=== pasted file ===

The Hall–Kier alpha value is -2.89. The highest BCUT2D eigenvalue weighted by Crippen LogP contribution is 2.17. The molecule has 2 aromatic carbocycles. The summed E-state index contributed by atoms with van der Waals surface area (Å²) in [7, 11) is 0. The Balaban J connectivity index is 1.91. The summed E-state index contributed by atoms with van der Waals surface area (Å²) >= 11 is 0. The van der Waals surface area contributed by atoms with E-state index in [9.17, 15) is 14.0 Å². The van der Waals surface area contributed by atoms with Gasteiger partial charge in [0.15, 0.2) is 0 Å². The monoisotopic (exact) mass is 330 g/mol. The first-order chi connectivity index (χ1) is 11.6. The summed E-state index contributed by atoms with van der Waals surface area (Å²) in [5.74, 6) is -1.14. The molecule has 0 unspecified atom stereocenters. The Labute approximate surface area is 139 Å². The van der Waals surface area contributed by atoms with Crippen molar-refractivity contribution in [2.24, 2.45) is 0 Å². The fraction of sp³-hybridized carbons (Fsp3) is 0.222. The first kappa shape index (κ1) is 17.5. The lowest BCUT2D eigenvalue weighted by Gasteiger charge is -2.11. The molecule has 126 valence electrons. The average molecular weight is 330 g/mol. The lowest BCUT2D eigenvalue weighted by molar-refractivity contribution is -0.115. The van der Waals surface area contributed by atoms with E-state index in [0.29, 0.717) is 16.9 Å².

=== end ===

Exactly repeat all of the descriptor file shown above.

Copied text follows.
The Hall–Kier alpha value is -2.89. The highest BCUT2D eigenvalue weighted by Crippen LogP contribution is 2.17. The molecule has 2 aromatic carbocycles. The summed E-state index contributed by atoms with van der Waals surface area (Å²) in [7, 11) is 0. The Balaban J connectivity index is 1.91. The summed E-state index contributed by atoms with van der Waals surface area (Å²) >= 11 is 0. The van der Waals surface area contributed by atoms with E-state index in [9.17, 15) is 14.0 Å². The van der Waals surface area contributed by atoms with Gasteiger partial charge in [0.15, 0.2) is 0 Å². The monoisotopic (exact) mass is 330 g/mol. The first-order chi connectivity index (χ1) is 11.6. The summed E-state index contributed by atoms with van der Waals surface area (Å²) in [5.74, 6) is -1.14. The molecule has 0 unspecified atom stereocenters. The Labute approximate surface area is 139 Å². The van der Waals surface area contributed by atoms with Crippen molar-refractivity contribution in [2.24, 2.45) is 0 Å². The fraction of sp³-hybridized carbons (Fsp3) is 0.222. The first kappa shape index (κ1) is 17.5. The lowest BCUT2D eigenvalue weighted by Gasteiger charge is -2.11. The molecule has 126 valence electrons. The average molecular weight is 330 g/mol. The lowest BCUT2D eigenvalue weighted by molar-refractivity contribution is -0.115. The van der Waals surface area contributed by atoms with E-state index in [0.29, 0.717) is 16.9 Å².